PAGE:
Website Content: What’s Important and What’s NotJuly 28th 2016 Sally Ormond home page content, web copy, website content, Website copywriting
Believe it or not, your website is there to sell.
In the past, when I’ve worked on website content projects, I have had clients say “we’re not to bothered about the website because we don’t sell through it.” Thankfully that’s not something I hear too much these days because most people now get that is exactly what a website is for.
But not sell in the conventional sense.
Let me explain.
People don’t like being sold to. If they buy they want to believe it’s because they’ve made an informed decision that hasn’t been influenced in anyway by anyone else.
Of course, you and I know that’s not true, because even though the words on your website aren’t delivering a hard-nosed sales pitch, they have been crafted to persuade your reader that you’re the right company for them.
Who are you?
One of the most important things to consider when creating your web copy is your audience.
Because that is who your content should be aimed at.
Believe it or not, the content on your website shouldn’t be about you.
Everything you write must resonate with your audience. It must show them you understand their pain and how you’re going to take it away to make their life easier.
It should also ‘speak’ to them and that means writing your content in the second person – abandoning the usual ‘we’ and replacing it with ‘you’.
Who are you?
Same heading, different focus; this time ‘you’ refers to your company.
Thinking mainly about the home page, you only have a few seconds to convince your visitor that you’re the right company for them.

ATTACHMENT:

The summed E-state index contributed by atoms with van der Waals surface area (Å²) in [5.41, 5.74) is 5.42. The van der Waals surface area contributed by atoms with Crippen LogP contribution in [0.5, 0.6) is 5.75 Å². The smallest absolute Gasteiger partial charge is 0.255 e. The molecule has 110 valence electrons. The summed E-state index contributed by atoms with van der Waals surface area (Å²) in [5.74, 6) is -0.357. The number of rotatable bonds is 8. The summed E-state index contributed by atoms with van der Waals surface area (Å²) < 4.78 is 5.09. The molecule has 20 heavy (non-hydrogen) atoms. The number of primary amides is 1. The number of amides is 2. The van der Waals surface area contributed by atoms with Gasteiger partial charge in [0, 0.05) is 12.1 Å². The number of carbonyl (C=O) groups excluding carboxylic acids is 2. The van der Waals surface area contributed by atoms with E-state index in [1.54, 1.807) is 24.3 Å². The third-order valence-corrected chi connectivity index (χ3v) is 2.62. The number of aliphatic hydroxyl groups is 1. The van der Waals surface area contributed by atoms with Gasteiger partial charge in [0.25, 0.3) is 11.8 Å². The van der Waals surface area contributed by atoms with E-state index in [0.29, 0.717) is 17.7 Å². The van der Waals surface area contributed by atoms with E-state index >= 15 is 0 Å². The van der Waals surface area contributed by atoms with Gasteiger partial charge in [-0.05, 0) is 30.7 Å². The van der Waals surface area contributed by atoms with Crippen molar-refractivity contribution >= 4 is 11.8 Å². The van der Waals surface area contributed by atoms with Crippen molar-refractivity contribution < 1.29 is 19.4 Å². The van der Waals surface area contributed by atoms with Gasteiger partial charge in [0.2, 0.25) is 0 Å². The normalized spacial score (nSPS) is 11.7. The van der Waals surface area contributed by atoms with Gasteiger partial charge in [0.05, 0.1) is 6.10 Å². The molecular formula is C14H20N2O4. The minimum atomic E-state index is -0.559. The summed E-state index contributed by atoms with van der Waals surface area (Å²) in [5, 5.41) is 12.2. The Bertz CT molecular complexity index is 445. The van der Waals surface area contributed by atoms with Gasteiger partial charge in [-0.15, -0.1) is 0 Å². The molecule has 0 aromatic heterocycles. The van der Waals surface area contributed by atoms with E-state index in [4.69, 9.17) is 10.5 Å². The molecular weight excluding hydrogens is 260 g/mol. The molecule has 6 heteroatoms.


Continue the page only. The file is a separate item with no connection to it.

That means no waffle.
In a few seconds they have to understand what you do, how you’re going to help them and provide proof that you can do what you say you can do.
That’s quite a tall order, so I’m going to break it down for you.
Why you’re different
You have to show them what makes you different from your competitors – your unique selling point.
This often takes some thinking about, but there must be something you offer that your competitors don’t.
It’s important you don’t trash your competitors – no one will be interested in that – you have to show yourself to be a superior company in terms of product, customer service, or any other area.
How you’ll help them
Your home page is also the place to push your main benefit – the thing that will make their life easier.
The reason they have landed on your home page is because they are searching for the solution to a problem, so it’s your job to show them you can solve it for them.
Where’s the proof
Granted, just telling them about the benefits isn’t really going to do it. If you want them to delve deeper into your website you have to give them proof.
Make sure your home page also shows testimonials, reviews and even client logos so they can see whom you’ve helped.
Is that it?
As you can see there’s a lot to think about when creating your web copy, especially for your home page, but we haven’t finished yet.
Once you have them on your site and ticked all the boxes above, you have to tell them what to so next and that means a strong call to action.
Whether your goal is to get them to click through to your product page, sign up for your newsletter or report, or get them to email or phone for more information, tell them that’s what they should do.
Omitting it will see them wander off to another website and you don’t want that.
Creating powerful website copy is more than just describing what you do. You have to sell your company in a way that doesn’t feel like a sales pitch. You have to prove you can make their life easier in a way no other company can. And you have to do all that as succinctly as possible.
It’s a tall order, but if you get it right you’ll have a very powerful sales tool on your hands.